Reverse is right direction for Hopkins Muhlenberg falls for big play, 28-7

October 14, 1990|By Bill Free

On a day when some of quarterback Scott Cade's passes dipped and darted a little too much, Johns Hopkins reached back for an offensive wrinkle to deal Muhlenberg College a 28-7 defeat yesterday at Homewood Field.

Cade had three passes intercepted in the first 20 minutes of the Centennial Football Conference game, prompting Blue Jays coach Jim Margraff to dust off the reverse play three times in the second half.

The first time Margraff called the reverse, it went for a touchdown and gave Hopkins (3-3 overall, 2-2 conference) a 21-7 lead with 12 minutes, 4 seconds left in the third quarter.

Cade handed off to running back Paul Ferrari, who gave the ball to wide receiver Dan Flynn, who found Joe Richards alone in the end zone for a 21-yard touchdown pass.

The scoring play was Flynn's first pass all season, and it came on the first play after Dan Bierals of Muhlenberg (1-5, 1-4) fumbled away Lou Angelo's punt at the 21-yard line.

After throwing the surprise touchdown pass, Flynn caught his first pass of the season on the two-point conversion. Cade hit Flynn, a sophomore from Newark, Del., to make it 21-7.

"Dan's been on the verge of getting on the field a lot all season, but injuries have held him back," Margraff said. "He's earned a starting job now. He's one of three or four wide receivers we use."

Of the offensive twist, Margraff said: "We always try to put something different in for each game. We've run the reverse a couple of times this year and the no-back shift pass."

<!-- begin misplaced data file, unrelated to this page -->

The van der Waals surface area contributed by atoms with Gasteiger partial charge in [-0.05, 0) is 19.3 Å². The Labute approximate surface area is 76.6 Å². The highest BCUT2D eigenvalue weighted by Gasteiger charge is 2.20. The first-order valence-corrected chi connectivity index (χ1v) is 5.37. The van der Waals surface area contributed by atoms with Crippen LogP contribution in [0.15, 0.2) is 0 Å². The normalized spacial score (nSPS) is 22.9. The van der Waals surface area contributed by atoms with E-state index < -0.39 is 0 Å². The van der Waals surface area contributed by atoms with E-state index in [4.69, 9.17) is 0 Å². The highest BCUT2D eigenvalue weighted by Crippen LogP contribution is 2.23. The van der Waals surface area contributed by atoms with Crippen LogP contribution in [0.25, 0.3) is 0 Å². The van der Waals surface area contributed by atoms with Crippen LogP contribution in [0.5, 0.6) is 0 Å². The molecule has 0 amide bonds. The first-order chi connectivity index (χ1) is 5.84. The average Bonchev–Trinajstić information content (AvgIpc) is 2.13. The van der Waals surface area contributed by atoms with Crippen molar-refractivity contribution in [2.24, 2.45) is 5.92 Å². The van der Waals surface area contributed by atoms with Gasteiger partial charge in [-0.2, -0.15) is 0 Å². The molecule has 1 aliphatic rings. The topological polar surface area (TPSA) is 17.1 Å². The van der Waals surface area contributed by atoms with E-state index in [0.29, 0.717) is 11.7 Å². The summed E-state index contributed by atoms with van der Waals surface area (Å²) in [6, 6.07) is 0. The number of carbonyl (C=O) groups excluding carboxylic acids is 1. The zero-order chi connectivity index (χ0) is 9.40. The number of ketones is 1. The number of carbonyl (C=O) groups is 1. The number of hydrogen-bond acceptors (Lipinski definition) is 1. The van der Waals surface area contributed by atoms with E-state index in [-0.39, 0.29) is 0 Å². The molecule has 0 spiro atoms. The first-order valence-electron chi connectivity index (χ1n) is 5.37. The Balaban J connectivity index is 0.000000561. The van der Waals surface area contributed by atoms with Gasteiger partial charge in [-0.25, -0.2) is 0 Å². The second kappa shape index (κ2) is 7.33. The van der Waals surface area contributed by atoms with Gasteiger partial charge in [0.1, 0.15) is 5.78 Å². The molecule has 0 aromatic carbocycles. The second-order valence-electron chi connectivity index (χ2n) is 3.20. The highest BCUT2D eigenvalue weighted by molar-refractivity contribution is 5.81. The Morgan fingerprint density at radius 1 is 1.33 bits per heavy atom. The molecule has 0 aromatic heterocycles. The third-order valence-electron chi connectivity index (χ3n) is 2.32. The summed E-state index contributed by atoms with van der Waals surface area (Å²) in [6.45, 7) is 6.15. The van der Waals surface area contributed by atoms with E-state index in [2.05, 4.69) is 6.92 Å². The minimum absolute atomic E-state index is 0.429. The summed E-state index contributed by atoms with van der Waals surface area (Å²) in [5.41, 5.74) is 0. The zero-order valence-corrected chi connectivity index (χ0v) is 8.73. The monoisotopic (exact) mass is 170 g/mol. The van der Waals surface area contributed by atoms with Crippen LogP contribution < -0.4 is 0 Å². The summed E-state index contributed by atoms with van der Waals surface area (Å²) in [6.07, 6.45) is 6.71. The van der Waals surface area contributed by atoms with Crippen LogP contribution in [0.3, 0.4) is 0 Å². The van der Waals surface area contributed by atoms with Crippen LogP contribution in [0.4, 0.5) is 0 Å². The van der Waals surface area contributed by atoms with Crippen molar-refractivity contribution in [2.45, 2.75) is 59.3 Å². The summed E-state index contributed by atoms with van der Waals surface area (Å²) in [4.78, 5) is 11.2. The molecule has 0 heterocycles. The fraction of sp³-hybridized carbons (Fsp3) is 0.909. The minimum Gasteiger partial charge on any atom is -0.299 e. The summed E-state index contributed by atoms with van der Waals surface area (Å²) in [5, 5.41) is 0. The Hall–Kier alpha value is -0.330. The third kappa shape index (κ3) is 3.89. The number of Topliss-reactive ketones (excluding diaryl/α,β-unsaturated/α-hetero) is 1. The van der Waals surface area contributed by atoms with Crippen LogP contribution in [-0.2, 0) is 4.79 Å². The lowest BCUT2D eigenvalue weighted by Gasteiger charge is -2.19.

Cade came back from the bad start to complete 16 of 25 passes for 182 yards and two touchdowns.

"Scott was awful in the first quarter," said Margraff. "I told him that, but I also told him that the good ones bounce back."

Hopkins' defense was on its game all day, led by tackle Frank Gangemi (two sacks and seven tackles), cornerback Eric Williams (nine tackles and one fumble recovery), linebacker Stu Markley (13 tackles) and nose guard Dave Erfle (nine tackles). Hopkins limited Muhlenberg to 59 yards rushing.

"I keep telling everybody that it's the defense that makes us go when we win," said Margraff. "We're just trying to improve each week. I can't say we're on the right tract yet."

Muhlenberg coach Fran Meagher, a former Loyola High School football star, said he waited too long to start passing yesterday.

"I'm a dummy for thinking too long into the game [that] we could run the ball against Hopkins," said Meagher. "I felt we had to run the ball and kept thinking we could do it. In hindsight, we should have started throwing the ball sooner."

Muhlenberg 0 7 0 0 -- 7

Johns Hopkins 7 6 8 7 -- 28

H--Mont 10 pass from Cade (Trotta kick)

M--Rowe 17 run (Powers kick)

H--Mont 2 pass from Cade (kick failed)

H--Richards 21 pass from Flynn (Flynn pass from Cade)

H--Mont 1 run (Beckman kick)


Muhlenberg JH

First downs 13 19

Rushes-yards 36-59 47-154

Passing 210 203

Comp-Att-Int 11-23-2 17-26-3

Penalties-yards 8-55 7-63

Punts-average 4-33 4-32.2

Return yardage 39 23

RUSHING--Muhlenberg, Rowe, 11-34. Johns Hopkins, Mont 16-86; Ferrari, 17-55; Angelos 4-17.

PASSING--Muhlenberg, Rowe, 7-13-1--153; Dinallo 4-9-1-57. Johns Hopkins, Cade, 16-25-3--182; Flynn 1-1-0--21.

RECEIVING--Muhlenberg, DiGiorgio, 5-113; Paessler, 2-36; Ondrejca, 1-33. Johns Hopkins, Richards, 6-83; Hallenbeck, 2-47; Cosenza 1-28.

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